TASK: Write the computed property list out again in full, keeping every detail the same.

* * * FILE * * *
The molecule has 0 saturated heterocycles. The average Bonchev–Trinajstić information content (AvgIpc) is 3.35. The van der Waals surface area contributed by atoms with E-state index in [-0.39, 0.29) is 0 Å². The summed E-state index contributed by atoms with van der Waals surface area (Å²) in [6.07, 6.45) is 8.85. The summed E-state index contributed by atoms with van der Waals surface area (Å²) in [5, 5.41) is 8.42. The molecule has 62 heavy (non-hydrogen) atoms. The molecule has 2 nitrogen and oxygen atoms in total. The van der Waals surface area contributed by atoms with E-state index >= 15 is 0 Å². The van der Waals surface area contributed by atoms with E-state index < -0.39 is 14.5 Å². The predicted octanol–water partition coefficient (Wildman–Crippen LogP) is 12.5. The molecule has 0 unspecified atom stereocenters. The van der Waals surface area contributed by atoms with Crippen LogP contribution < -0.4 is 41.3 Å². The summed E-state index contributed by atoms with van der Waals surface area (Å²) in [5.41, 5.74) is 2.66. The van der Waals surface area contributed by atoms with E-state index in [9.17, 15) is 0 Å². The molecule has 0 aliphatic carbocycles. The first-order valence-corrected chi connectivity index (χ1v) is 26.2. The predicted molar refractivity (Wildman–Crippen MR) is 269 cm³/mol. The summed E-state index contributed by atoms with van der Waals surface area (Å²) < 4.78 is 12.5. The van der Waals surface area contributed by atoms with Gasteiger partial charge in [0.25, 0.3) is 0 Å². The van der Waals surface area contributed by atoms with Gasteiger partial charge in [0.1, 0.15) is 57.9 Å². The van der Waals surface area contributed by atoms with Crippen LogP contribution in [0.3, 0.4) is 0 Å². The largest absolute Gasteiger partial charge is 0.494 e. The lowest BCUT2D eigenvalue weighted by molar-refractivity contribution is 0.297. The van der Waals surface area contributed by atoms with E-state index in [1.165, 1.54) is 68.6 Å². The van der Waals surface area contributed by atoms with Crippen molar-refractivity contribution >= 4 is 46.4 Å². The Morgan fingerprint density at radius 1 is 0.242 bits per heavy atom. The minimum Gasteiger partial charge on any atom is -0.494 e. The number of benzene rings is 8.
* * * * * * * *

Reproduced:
The molecule has 0 saturated heterocycles. The average Bonchev–Trinajstić information content (AvgIpc) is 3.35. The van der Waals surface area contributed by atoms with E-state index in [-0.39, 0.29) is 0 Å². The summed E-state index contributed by atoms with van der Waals surface area (Å²) in [6.07, 6.45) is 8.85. The summed E-state index contributed by atoms with van der Waals surface area (Å²) in [5, 5.41) is 8.42. The molecule has 62 heavy (non-hydrogen) atoms. The molecule has 2 nitrogen and oxygen atoms in total. The van der Waals surface area contributed by atoms with E-state index >= 15 is 0 Å². The van der Waals surface area contributed by atoms with E-state index < -0.39 is 14.5 Å². The predicted octanol–water partition coefficient (Wildman–Crippen LogP) is 12.5. The molecule has 0 unspecified atom stereocenters. The van der Waals surface area contributed by atoms with Crippen LogP contribution < -0.4 is 41.3 Å². The summed E-state index contributed by atoms with van der Waals surface area (Å²) in [5.41, 5.74) is 2.66. The van der Waals surface area contributed by atoms with E-state index in [9.17, 15) is 0 Å². The molecule has 0 aliphatic carbocycles. The first-order valence-corrected chi connectivity index (χ1v) is 26.2. The predicted molar refractivity (Wildman–Crippen MR) is 269 cm³/mol. The summed E-state index contributed by atoms with van der Waals surface area (Å²) < 4.78 is 12.5. The van der Waals surface area contributed by atoms with Gasteiger partial charge in [0.25, 0.3) is 0 Å². The van der Waals surface area contributed by atoms with Gasteiger partial charge in [0.1, 0.15) is 57.9 Å². The van der Waals surface area contributed by atoms with Crippen LogP contribution in [0.3, 0.4) is 0 Å². The largest absolute Gasteiger partial charge is 0.494 e. The lowest BCUT2D eigenvalue weighted by molar-refractivity contribution is 0.297. The van der Waals surface area contributed by atoms with E-state index in [1.165, 1.54) is 68.6 Å². The van der Waals surface area contributed by atoms with Crippen molar-refractivity contribution >= 4 is 46.4 Å². The Morgan fingerprint density at radius 1 is 0.242 bits per heavy atom. The minimum Gasteiger partial charge on any atom is -0.494 e. The number of benzene rings is 8.